"Everything has its price," he continued. Despite the fact that Power 92 had record billing -- $13 million last year -- along with the ability to boast 400,000 listeners per week (putting it in seventh place for revenue out of 40 local stations), Bonneville offered Emmis a deal it couldn't refuse. "It's not a conspiracy," St. James went on. "It's the only single standing frequency with the wattage."

St. James doesn't believe that the Mormons are attempting to eliminate the only real hip-hop station in the 'Nix. He explained that it's simply the most obvious business decision to get KTAR, which actually used to be a cool talk radio station before Bonneville acquired it from Emmis a while back, onto the FM airwaves. Personally, I don't care what Bonneville's intentions are. I'm no religion-basher, but it certainly comes across as a church-owned company eliminating an element of street culture to promote a conservative agenda.

Consider this: Before Bonneville's acquisition of KTAR, the station's motto was "live, local, first," and had all local personalities. After the acquisition, my old friend David Leibowitz, the morning host, was replaced with Fox News' syndicated conservative commentator Tony Snow, whom President Bush just named as his new press secretary.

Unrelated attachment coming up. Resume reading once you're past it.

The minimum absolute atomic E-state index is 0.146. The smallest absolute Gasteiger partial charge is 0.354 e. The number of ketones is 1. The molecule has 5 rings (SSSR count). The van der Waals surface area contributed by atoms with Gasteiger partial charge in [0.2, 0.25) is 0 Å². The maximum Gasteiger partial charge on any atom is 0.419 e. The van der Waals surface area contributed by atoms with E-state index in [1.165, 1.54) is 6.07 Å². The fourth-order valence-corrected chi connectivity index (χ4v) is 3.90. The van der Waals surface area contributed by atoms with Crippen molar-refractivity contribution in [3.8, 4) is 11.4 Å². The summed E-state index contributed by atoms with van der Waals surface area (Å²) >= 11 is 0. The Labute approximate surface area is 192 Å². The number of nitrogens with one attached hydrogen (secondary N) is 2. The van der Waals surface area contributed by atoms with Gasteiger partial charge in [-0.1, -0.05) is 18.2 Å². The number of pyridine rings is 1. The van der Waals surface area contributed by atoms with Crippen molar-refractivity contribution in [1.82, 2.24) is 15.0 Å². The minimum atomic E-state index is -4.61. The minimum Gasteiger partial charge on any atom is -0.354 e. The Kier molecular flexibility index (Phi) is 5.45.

To put it in very simple terms, it's completely fucked that the fifth biggest city in America will be without a hip-hop station, thanks to the Mormon Church. "A lot can happen in four months," St. James told me, but he's not hopeful that the station will survive. I don't know what any of us can do to prevent Power from disappearing, but if you've got a cell phone with free long distance, you ought to call Bonneville at 801-575-7500, or call KTAR at 602-274-6200. Let them know what a goddamn travesty this situation is.

Affront Man

Cinco de Mayo's never meant a hell of a lot to me, but this year, when it fell on a Friday, I ventured into the foreign environs of Dos Gringos in Scottsdale for Corona's copyrighted holiday.